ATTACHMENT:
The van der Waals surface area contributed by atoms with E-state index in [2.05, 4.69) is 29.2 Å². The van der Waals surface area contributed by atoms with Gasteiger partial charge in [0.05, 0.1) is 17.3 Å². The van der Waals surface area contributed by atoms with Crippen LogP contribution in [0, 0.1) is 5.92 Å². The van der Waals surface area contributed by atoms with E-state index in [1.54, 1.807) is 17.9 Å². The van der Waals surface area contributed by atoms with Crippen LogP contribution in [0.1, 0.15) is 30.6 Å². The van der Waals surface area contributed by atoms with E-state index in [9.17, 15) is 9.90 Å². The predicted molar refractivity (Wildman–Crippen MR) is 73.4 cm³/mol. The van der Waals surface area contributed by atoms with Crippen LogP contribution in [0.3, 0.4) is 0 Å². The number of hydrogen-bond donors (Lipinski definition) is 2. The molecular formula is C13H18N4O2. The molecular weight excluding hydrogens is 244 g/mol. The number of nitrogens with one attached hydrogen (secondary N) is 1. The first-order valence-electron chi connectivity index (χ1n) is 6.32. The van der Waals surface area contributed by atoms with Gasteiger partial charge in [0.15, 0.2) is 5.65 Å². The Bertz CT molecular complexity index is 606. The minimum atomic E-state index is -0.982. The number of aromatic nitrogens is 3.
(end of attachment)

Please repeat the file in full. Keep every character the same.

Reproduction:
The van der Waals surface area contributed by atoms with E-state index in [2.05, 4.69) is 29.2 Å². The van der Waals surface area contributed by atoms with Gasteiger partial charge in [0.05, 0.1) is 17.3 Å². The van der Waals surface area contributed by atoms with Crippen LogP contribution in [0, 0.1) is 5.92 Å². The van der Waals surface area contributed by atoms with E-state index in [1.54, 1.807) is 17.9 Å². The van der Waals surface area contributed by atoms with Crippen LogP contribution in [0.1, 0.15) is 30.6 Å². The van der Waals surface area contributed by atoms with E-state index in [9.17, 15) is 9.90 Å². The predicted molar refractivity (Wildman–Crippen MR) is 73.4 cm³/mol. The van der Waals surface area contributed by atoms with Crippen LogP contribution in [0.3, 0.4) is 0 Å². The number of hydrogen-bond donors (Lipinski definition) is 2. The molecular formula is C13H18N4O2. The molecular weight excluding hydrogens is 244 g/mol. The number of nitrogens with one attached hydrogen (secondary N) is 1. The first-order valence-electron chi connectivity index (χ1n) is 6.32. The van der Waals surface area contributed by atoms with Gasteiger partial charge in [0.15, 0.2) is 5.65 Å². The Bertz CT molecular complexity index is 606. The minimum atomic E-state index is -0.982. The number of aromatic nitrogens is 3.